More stringent CE certification? So what will be more stringent? As far as I know nothing has changed or will change any time soon with the RCD.
Looking at the RSG website the new (2012) guidelines still needs to be published, that can't be it than. These will show (if any) minor changes since the underlying RCD (2003 version) hasn't changed. The EU will work on implementing changes in all guidelines to embed the new (2010) requirement of accreditation to notify inspection bodies (NoBo's). That will take some years but should not change the requirements themselves.

Did Dean select other modules to demonstrate adherence to the RCD. The manufacturer has the option to go for module C (his own declaration confirming adherence to the type approval; 'the easy choice') or module F where the NoBo inspects an individual boat and declares it to conform to the originally approved design (module B). Or have they gone 'all the way' and deliver each boat with a module G certificate (here the NoBo verifies the design, inspects construction, verifies the TCD and carries out tests of the final product). Would be interesting to know which route Dean selected. Can't find that info on their site.

Eric

dmmbruce
11th February 2012, 11:34 AM
Katiusha post (no 30) refers to one boat being repaired. I read somewhere, on this thread I think, that there are 18 boats recognised by Dean as needing this bulkhead repair.

Are they going to repair all these?

Mike

Katiusha
11th February 2012, 11:39 AM
Regarding the proposed certification, apparently they were thinking of upgrading the requirements for off-shore catamarans (and came up with a new set of guidelines), but did not implement it. Just giving info second-hand, so not really sure.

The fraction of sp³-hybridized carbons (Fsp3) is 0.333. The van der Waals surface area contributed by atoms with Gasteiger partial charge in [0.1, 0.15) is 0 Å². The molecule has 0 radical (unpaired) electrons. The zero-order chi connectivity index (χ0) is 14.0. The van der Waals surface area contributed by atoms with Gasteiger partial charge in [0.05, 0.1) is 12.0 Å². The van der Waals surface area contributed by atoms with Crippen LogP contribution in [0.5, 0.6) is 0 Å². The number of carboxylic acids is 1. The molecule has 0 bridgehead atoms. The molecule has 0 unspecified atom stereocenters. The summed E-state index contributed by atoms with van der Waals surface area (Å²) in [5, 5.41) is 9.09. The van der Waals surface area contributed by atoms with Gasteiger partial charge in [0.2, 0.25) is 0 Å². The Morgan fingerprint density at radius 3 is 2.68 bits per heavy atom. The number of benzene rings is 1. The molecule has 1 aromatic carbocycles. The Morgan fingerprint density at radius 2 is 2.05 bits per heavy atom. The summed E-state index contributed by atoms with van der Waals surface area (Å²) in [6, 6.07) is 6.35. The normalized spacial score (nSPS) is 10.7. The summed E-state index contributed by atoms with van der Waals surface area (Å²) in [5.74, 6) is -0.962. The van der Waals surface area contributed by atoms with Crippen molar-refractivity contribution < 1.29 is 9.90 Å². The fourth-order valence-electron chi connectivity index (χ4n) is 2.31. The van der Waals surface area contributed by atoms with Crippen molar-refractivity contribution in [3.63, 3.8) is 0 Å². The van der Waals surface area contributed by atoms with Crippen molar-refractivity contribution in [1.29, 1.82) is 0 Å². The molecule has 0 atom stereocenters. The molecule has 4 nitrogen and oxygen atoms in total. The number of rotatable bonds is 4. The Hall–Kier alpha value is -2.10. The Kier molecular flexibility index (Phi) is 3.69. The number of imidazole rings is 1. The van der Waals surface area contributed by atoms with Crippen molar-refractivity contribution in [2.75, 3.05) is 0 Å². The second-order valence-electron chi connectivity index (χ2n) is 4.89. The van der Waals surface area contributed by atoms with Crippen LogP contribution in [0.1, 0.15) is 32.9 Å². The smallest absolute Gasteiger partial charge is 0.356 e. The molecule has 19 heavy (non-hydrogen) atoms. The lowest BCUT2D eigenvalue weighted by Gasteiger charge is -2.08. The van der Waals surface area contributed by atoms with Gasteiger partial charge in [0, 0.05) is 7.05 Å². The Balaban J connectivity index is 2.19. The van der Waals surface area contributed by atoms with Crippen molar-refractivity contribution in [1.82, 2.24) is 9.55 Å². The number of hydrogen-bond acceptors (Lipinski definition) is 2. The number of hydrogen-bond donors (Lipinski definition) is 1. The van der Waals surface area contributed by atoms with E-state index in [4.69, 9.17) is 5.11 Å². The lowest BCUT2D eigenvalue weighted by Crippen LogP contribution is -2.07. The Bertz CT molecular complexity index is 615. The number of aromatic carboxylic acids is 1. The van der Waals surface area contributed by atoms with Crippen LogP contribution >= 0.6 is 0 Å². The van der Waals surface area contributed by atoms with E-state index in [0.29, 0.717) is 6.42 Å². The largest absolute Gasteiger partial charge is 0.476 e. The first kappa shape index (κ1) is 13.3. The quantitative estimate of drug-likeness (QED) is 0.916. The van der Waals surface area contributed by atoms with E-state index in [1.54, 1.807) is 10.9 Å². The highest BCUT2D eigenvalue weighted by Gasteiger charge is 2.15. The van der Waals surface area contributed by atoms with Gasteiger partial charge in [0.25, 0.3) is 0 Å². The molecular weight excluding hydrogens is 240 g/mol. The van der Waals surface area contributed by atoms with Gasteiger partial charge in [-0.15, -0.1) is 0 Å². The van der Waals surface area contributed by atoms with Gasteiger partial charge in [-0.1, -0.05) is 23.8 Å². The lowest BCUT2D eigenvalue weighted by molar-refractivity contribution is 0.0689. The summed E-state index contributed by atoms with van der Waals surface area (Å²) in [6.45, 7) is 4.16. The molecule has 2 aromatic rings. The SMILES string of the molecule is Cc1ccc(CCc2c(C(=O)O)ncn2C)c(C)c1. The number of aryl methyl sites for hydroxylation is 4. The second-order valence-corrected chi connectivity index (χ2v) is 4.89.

Regarding recertification: it was either module B or G as Dean pretty much had to shut down all other business for 2.5 months and do a full inspection/revision/audits.
It would be interesting to know, I'll ask on Monday (together with those letters they issued).

sigmasailor
11th February 2012, 11:54 AM
Assuming catamarans of category A (Ocean) and between 12 and 24 meters and following the 'harmonized' ISO standards the manufacturer has the option the select on of the following modules or combination of modules:

B+C, B+D, B+E, B+F, G or H.

This is wat each module stands for:

B
EC‐Type
Examination
an EC type‐examination certificate for a represent ative
production sample which it has assessed in accorda nce
with the Essential Requirements. This module appli es
only to the design phase and must be followed up b y
the manufacturer applying a module providing for
assessment in the production phase.

C
Conformity to
Type
Covers the manufacturer’s declaration on the basis of
conformity to type, approved by the notified body
(Module B above)

D
Production
Quality Assurance
Supplements Module B. Derives from Quality
Assurance standard EN ISO 9002 with the notified b ody
responsible for approving and controlling the qual ity
system for production, final product inspection an d
testing set up by the manufacturer.

E
Product Quality
Assurance
Supplements Module B. Derives from Quality
Assurance standard EN ISO 9003 with the notified b ody
responsible for approving and controlling the qual ity
system for final product inspection and testing se t up by
the manufacturer.

F
Product
Verification
Supplements Module B. Covers product verification at
the production phase, with the involvement of a
notified body, which controls conformity to type a nd
issues the certificate of conformity.
G Unit Verification
Covers unit verification of the design and product ion
phase of each product controlled by a notified bod y,
which issues a certificate of conformity.

H
Full Quality
Assurance
Derives from the quality assurance standard EN ISO
9001 with the intervention of a notified body
responsible for approving and controlling the qual ity